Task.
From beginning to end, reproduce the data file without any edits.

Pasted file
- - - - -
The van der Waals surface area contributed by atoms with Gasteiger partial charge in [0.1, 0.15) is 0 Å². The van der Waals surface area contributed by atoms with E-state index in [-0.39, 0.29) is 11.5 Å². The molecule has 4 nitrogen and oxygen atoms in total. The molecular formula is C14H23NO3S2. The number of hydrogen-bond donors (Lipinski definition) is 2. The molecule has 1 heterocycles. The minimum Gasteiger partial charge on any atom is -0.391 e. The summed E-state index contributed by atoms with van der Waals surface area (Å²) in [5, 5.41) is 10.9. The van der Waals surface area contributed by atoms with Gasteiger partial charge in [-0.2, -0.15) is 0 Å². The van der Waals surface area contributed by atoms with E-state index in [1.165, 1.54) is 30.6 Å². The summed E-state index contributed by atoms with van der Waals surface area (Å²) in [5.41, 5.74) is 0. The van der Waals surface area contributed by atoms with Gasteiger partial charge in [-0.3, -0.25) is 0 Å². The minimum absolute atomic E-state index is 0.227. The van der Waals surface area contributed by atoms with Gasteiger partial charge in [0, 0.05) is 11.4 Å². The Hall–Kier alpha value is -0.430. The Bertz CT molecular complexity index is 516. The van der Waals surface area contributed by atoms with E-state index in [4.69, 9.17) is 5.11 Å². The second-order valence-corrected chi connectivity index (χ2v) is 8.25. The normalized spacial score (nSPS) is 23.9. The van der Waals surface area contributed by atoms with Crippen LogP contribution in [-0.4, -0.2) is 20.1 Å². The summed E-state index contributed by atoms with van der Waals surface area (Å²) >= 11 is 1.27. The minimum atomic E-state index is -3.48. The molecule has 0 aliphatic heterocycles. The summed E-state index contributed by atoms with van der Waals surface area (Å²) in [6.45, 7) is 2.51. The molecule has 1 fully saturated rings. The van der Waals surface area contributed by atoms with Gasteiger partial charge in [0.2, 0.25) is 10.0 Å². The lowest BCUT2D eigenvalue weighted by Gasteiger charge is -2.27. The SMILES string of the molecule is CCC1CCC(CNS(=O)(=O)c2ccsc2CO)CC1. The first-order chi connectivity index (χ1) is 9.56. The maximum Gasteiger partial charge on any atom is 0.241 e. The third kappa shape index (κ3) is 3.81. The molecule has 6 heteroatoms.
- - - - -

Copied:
The van der Waals surface area contributed by atoms with Gasteiger partial charge in [0.1, 0.15) is 0 Å². The van der Waals surface area contributed by atoms with E-state index in [-0.39, 0.29) is 11.5 Å². The molecule has 4 nitrogen and oxygen atoms in total. The molecular formula is C14H23NO3S2. The number of hydrogen-bond donors (Lipinski definition) is 2. The molecule has 1 heterocycles. The minimum Gasteiger partial charge on any atom is -0.391 e. The summed E-state index contributed by atoms with van der Waals surface area (Å²) in [5, 5.41) is 10.9. The van der Waals surface area contributed by atoms with Gasteiger partial charge in [-0.2, -0.15) is 0 Å². The van der Waals surface area contributed by atoms with E-state index in [1.165, 1.54) is 30.6 Å². The summed E-state index contributed by atoms with van der Waals surface area (Å²) in [5.41, 5.74) is 0. The van der Waals surface area contributed by atoms with Gasteiger partial charge in [-0.3, -0.25) is 0 Å². The minimum absolute atomic E-state index is 0.227. The van der Waals surface area contributed by atoms with Gasteiger partial charge in [0, 0.05) is 11.4 Å². The Hall–Kier alpha value is -0.430. The Bertz CT molecular complexity index is 516. The van der Waals surface area contributed by atoms with E-state index in [4.69, 9.17) is 5.11 Å². The second-order valence-corrected chi connectivity index (χ2v) is 8.25. The normalized spacial score (nSPS) is 23.9. The van der Waals surface area contributed by atoms with Crippen LogP contribution in [-0.4, -0.2) is 20.1 Å². The summed E-state index contributed by atoms with van der Waals surface area (Å²) >= 11 is 1.27. The minimum atomic E-state index is -3.48. The molecule has 0 aliphatic heterocycles. The summed E-state index contributed by atoms with van der Waals surface area (Å²) in [6.45, 7) is 2.51. The molecule has 1 fully saturated rings. The van der Waals surface area contributed by atoms with Gasteiger partial charge in [0.2, 0.25) is 10.0 Å². The lowest BCUT2D eigenvalue weighted by Gasteiger charge is -2.27. The SMILES string of the molecule is CCC1CCC(CNS(=O)(=O)c2ccsc2CO)CC1. The first-order chi connectivity index (χ1) is 9.56. The maximum Gasteiger partial charge on any atom is 0.241 e. The third kappa shape index (κ3) is 3.81. The molecule has 6 heteroatoms.